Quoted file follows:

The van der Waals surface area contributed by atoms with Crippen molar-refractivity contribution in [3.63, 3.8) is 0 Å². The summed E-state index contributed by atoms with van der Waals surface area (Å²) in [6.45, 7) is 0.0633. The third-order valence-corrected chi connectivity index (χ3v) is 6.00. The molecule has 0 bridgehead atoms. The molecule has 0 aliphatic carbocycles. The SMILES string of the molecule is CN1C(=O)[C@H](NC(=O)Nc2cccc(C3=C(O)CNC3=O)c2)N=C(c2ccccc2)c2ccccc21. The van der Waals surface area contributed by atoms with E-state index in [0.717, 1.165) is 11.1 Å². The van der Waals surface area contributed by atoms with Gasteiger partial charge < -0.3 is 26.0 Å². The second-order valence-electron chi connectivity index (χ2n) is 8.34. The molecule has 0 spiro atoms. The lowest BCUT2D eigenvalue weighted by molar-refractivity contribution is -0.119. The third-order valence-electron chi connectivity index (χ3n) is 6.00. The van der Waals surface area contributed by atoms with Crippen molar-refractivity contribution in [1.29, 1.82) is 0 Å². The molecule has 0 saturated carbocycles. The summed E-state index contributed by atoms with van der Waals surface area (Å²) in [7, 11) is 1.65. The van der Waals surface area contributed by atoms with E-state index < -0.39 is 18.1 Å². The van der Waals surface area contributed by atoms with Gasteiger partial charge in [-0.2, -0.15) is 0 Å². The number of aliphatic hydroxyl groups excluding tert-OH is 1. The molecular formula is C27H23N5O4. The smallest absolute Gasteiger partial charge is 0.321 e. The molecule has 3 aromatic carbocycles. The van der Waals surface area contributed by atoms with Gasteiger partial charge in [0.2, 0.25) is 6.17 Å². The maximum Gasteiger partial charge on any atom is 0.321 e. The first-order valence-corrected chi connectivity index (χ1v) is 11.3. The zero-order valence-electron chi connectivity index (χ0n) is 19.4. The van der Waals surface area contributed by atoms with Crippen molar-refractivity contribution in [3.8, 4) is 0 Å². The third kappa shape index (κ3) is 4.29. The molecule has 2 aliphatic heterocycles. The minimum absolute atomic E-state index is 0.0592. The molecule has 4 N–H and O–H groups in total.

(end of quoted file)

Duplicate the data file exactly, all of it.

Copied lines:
The van der Waals surface area contributed by atoms with Crippen molar-refractivity contribution in [3.63, 3.8) is 0 Å². The summed E-state index contributed by atoms with van der Waals surface area (Å²) in [6.45, 7) is 0.0633. The third-order valence-corrected chi connectivity index (χ3v) is 6.00. The molecule has 0 bridgehead atoms. The molecule has 0 aliphatic carbocycles. The SMILES string of the molecule is CN1C(=O)[C@H](NC(=O)Nc2cccc(C3=C(O)CNC3=O)c2)N=C(c2ccccc2)c2ccccc21. The van der Waals surface area contributed by atoms with E-state index in [0.717, 1.165) is 11.1 Å². The van der Waals surface area contributed by atoms with Gasteiger partial charge < -0.3 is 26.0 Å². The second-order valence-electron chi connectivity index (χ2n) is 8.34. The molecule has 0 spiro atoms. The lowest BCUT2D eigenvalue weighted by molar-refractivity contribution is -0.119. The third-order valence-electron chi connectivity index (χ3n) is 6.00. The van der Waals surface area contributed by atoms with Crippen molar-refractivity contribution in [1.29, 1.82) is 0 Å². The molecule has 0 saturated carbocycles. The summed E-state index contributed by atoms with van der Waals surface area (Å²) in [7, 11) is 1.65. The van der Waals surface area contributed by atoms with E-state index < -0.39 is 18.1 Å². The van der Waals surface area contributed by atoms with Gasteiger partial charge in [-0.2, -0.15) is 0 Å². The number of aliphatic hydroxyl groups excluding tert-OH is 1. The molecular formula is C27H23N5O4. The smallest absolute Gasteiger partial charge is 0.321 e. The molecule has 3 aromatic carbocycles. The van der Waals surface area contributed by atoms with Gasteiger partial charge in [0.2, 0.25) is 6.17 Å². The maximum Gasteiger partial charge on any atom is 0.321 e. The first-order valence-corrected chi connectivity index (χ1v) is 11.3. The zero-order valence-electron chi connectivity index (χ0n) is 19.4. The van der Waals surface area contributed by atoms with Crippen molar-refractivity contribution in [3.8, 4) is 0 Å². The third kappa shape index (κ3) is 4.29. The molecule has 2 aliphatic heterocycles. The minimum absolute atomic E-state index is 0.0592. The molecule has 4 N–H and O–H groups in total.